MEXICO CITY -- The army charged Monday that the top leaders of the hyper-violent Zetas drug cartel ordered underlings to leave 49 mutilated bodies in a northern Mexico town square, then had banners hung around the country denying responsibility in an effort to have their enemies blamed for the massacre.
The allegation came during a news conference to present the alleged Zetas local leader detained in the killings, Daniel Jesus Elizondo Ramirez. He allegedly got orders from Zetas leaders Miguel-Angel Trevino Morales and Heriberto Lazcano to dump the bodies in the town square of Cadereyta in the border state of Nuevo Leon.
Brig. Gen. Edgar Luis Villegas said Elizondo Ramirez, despite his nickname of "El Loco," or the Crazy One, apparently got nervous about dumping the hacked-up bodies in the town and instead dumped them on a highway outside Cadereyta. The bodies with their heads, hands and feet hacked off were found May 13.
A video posted later on a Mexican website that covers drug crimes showed gunmen in the dark dumping the bodies and unfurling a banner claiming responsibility for the killings signed by the Zetas, who are locked in a battle with the rival Gulf and Sinaloa cartels. Villegas said another suspect who is still at large made the videotape.
In the days after the bodies were found, banners appeared on freeway overpasses in other Mexican states denying that the Zetas were responsible.
Villegas said the denials were part of a Zetas strategy to "cause confusion among authorities and the public" and put the blame on the cartel's rivals.
Elizondo Ramirez tried to escape arrest Friday by tossing a hand grenade at troops before they captured him in a suburb of the northern city of Monterrey, the general said. He is being held without charge at a special detention facility while prosecutors build their case against him.
Villegas said Elizondo Ramirez had confessed to killing members of the Gulf cartel and burning or burying their bodies in another area of Nuevo Leon.
He said Elizondo Ramirez also acknowledged accompanying Zetas second-in-command Miguel-Angel Trevino Morales to Guatemala in 2008 to assassinate a rival drug capo, Juan Jose "Juancho" Leon. Leon was killed in an ambush that year in the neighboring country, where the Zetas have expanded their operations in recent years.
An army soldier stands next to a banner displaying mug shots of persons detained or killed by the Mexican Army during the media presentation of Daniel Ramirez, alias "El Loco", not pictured, in Mexico City, Monday, May 21, 2012. Ramirez is believed to be a member of the Zetas drug cartel allegedly involved in the dumping of more than 40 hacked-up bodies on a highway outside the city of Cadereyta near Monterrey. The bodies with their heads, hands and feet hacked off were found May 13. (AP Photo/Alexandre Meneghini)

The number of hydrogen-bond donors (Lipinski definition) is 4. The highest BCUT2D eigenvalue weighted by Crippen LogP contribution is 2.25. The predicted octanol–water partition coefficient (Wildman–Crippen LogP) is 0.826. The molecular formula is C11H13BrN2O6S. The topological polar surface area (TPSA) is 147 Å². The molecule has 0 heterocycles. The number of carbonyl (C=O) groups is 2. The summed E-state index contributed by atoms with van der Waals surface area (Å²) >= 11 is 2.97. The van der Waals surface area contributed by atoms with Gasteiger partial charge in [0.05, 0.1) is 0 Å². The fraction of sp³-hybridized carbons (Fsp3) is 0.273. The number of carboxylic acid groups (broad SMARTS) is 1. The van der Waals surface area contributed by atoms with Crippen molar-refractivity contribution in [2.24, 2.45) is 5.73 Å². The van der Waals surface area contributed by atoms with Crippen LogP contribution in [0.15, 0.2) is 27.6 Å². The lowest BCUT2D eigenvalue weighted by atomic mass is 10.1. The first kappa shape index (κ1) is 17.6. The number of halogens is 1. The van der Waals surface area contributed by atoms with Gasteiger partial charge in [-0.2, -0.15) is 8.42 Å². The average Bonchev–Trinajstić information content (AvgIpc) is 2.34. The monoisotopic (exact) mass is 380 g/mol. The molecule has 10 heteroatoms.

An Army soldier stands next to Daniel Ramirez, alias "El Loco," during his presentation to the media in Mexico City, Monday, May 21, 2012. Ramirez is believed to be a member of the Zetas drug cartel allegedly involved in the dumping of more than 40 hacked-up bodies on a highway outside the city of Cadereyta near Monterrey. The bodies with their heads, hands and feet hacked off were found May 13. (AP Photo/Alexandre Meneghini)
Mexican marines escort Marcos Jesus Hernandez Rodriguez, aka 'El Chilango', alleged leader of assassins and member of the Los Zetas drug cartel, in Veracruz state, during his presentation for the press in Mexico City on May 11, 2012. (YURI CORTEZ/AFP/GettyImages)
In this photo taken Monday, May 7, 2012, Maria Jimenez, nicknamed "La Tosca," or "the rough one" is presented to the media in Monterrey, Mexico. On Monday, authorities in the northern border state of Nuevo Leon announced they had captured Jimenez, the female leader of a local cell of the Zetas drug cartel, who is suspected of ordering or participating in at least 20 murders in or around the northern city of Monterrey. (AP Photo)
Fourteen alleged members of 'Los Zetas' drug cartel and seized weapons are presented to the press in Monterrey, Nuevo Leon state, Mexico on February 15, 2012. More than 40,000 people have been killed in rising drug-related violence in Mexico since December 2006, when President Felipe Calderon deployed soldiers and federal police to take on organized crime. (Julio Cesar Aguilar/AFP/Getty Images)
A banner shows ink drawings of missing people at the National March for Dignity on the day Mexicans celebrate el Dia de La Madre, or Mother's Day, in Mexico City, Thursday, May 10, 2012. Mothers and other relatives of persons gone missing in the fight against drug cartels and organized crime are demanding that authorities locate their loved ones. (AP Photo/Alexandre Meneghini)
In this Dec. 21, 2010 file photo, weapons seized during a police and military raid are displayed in Coban, province of Alta Verapaz, Guatemala. In Dec. 2010, the Guatemalan military declared a month long state of siege in Alta Verapaz in hopes of reclaiming cities that have been taken over by Mexico's Zetas drug gang. (AP Photo/Rodrigo Abd, File)
Relatives mourn next to the coffin containing the remains of Jose Yovanny Bocel at an Air Force base in Guatemala City , Wednesday, March 21, 2012. The remains of 11 Guatemalan citizens were repatriated from Mexico Wednesday, part of 193 bodies found in the northern Mexico Tamaulipas state in 26 mass graves in April 2011. (AP Photo/Rodrigo Abd)
Natalia Andres Lopez, left, and another relative, mourn over the coffin containing the body of her cousin, at an Air Force base in Guatemala City , Wednesday, March 21, 2012. (AP Photo/Rodrigo Abd)